Here are some common mistakes that borrowers make that can hurt their chances of getting approved for a mortgage loan:

Failing to review your credit report: Before applying for a loan, it’s essential to check your credit report to ensure everything is correct and accurate. Even a tiny mistake on your credit report can lead to a lower credit score, making it harder to get approved for a loan.

Taking on too much debt: Lenders will look at your debt-to-income ratio when deciding whether to approve your loan. If you have too much debt relative to your income, it can make you appear to be a higher-risk borrower, leading to a loan denial.

Not saving enough for a down payment: Many lenders require a down payment of at least 3-5% of the home’s purchase price. If you don’t have enough saved for a down payment, it can make it harder to get approved for a loan. Unless you are applying for a VA mortgage or USDA, which don’t have a down payment requirement.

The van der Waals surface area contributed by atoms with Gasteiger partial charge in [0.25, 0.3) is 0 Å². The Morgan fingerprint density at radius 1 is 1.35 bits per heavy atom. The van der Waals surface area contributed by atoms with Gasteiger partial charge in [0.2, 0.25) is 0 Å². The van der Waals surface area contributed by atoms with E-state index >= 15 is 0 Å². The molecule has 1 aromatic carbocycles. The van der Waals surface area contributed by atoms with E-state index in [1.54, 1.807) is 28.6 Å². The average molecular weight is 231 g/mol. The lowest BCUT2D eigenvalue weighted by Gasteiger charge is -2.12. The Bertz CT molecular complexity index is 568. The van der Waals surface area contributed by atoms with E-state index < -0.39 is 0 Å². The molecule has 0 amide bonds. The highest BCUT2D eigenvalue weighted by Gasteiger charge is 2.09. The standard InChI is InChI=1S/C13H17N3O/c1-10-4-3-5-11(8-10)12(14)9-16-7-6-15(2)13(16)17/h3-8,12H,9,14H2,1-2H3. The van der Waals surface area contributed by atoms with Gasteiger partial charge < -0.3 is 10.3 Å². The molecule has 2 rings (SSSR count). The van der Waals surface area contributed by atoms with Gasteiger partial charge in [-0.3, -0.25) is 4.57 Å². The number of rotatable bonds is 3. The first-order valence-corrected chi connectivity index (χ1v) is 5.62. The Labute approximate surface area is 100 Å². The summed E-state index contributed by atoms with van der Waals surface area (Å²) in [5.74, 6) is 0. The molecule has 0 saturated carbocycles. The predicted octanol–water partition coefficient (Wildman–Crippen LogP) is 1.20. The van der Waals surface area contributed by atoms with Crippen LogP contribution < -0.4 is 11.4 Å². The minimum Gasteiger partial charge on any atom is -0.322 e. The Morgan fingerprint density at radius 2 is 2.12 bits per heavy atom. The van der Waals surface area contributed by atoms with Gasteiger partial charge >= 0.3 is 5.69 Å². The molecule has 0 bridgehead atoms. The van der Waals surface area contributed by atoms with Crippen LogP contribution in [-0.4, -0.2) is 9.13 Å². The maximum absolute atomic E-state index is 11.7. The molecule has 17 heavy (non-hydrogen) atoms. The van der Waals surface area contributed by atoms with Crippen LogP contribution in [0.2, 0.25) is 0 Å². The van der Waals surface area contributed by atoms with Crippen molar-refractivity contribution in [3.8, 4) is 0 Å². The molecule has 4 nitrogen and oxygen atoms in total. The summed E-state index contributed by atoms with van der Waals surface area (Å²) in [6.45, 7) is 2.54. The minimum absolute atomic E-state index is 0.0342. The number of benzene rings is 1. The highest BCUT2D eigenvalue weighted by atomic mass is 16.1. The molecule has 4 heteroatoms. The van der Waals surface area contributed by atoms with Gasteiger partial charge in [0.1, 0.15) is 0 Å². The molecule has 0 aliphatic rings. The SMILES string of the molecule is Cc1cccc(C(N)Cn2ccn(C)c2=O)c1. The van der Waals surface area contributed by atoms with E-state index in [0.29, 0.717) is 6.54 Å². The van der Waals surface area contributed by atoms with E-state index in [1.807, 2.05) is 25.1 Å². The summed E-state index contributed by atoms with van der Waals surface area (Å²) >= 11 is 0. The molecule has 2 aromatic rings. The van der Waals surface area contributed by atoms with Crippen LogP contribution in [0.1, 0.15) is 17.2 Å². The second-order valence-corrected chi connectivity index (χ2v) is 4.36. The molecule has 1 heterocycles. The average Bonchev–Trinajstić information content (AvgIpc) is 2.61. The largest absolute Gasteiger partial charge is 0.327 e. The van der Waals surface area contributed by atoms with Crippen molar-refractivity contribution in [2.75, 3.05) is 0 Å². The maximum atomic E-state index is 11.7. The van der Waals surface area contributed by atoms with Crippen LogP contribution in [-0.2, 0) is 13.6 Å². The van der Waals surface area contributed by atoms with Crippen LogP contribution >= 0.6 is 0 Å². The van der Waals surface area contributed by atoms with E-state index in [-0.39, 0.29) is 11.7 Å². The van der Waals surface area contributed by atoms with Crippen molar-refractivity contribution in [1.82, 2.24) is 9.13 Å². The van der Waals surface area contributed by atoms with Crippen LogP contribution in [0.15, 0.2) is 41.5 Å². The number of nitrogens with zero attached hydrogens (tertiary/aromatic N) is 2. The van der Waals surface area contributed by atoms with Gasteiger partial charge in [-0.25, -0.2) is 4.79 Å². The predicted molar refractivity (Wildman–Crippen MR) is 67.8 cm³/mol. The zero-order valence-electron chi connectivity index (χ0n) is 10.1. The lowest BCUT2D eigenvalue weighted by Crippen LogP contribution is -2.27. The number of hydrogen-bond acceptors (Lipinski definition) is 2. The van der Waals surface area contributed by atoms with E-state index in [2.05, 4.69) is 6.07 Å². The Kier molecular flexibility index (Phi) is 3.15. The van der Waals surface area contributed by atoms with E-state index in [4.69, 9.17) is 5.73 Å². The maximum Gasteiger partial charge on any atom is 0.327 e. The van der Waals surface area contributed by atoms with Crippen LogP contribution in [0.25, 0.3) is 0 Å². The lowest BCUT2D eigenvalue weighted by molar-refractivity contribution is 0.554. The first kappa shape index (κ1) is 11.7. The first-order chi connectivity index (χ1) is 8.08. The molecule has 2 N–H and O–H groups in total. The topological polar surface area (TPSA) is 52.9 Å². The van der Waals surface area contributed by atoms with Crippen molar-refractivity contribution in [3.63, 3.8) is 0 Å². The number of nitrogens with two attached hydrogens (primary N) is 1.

Changing jobs frequently: Lenders prefer borrowers who have a stable employment history. If you’ve changed jobs often in the past few years, it can make you appear to be a higher-risk borrower, leading to a loan denial.

Not disclosing all of your debts and financial obligations: When you apply for a loan, you’ll be required to disclose all of your debts and financial obligations. If you fail to disclose all of this information, it can lead to a loan denial.

Be honest and upfront with your lender about your financial situation, and take steps to address any issues contributing to your loan denial. With persistence and effort, you can eventually get the loan you need to purchase your dream home.

What Should I Do if My Mortgage Loan Is Denied?

If your mortgage loan is denied, you should first ask your loan officer why your application was rejected. 

Your lender is required to provide an explanation of why your application was denied, so make sure you request that information.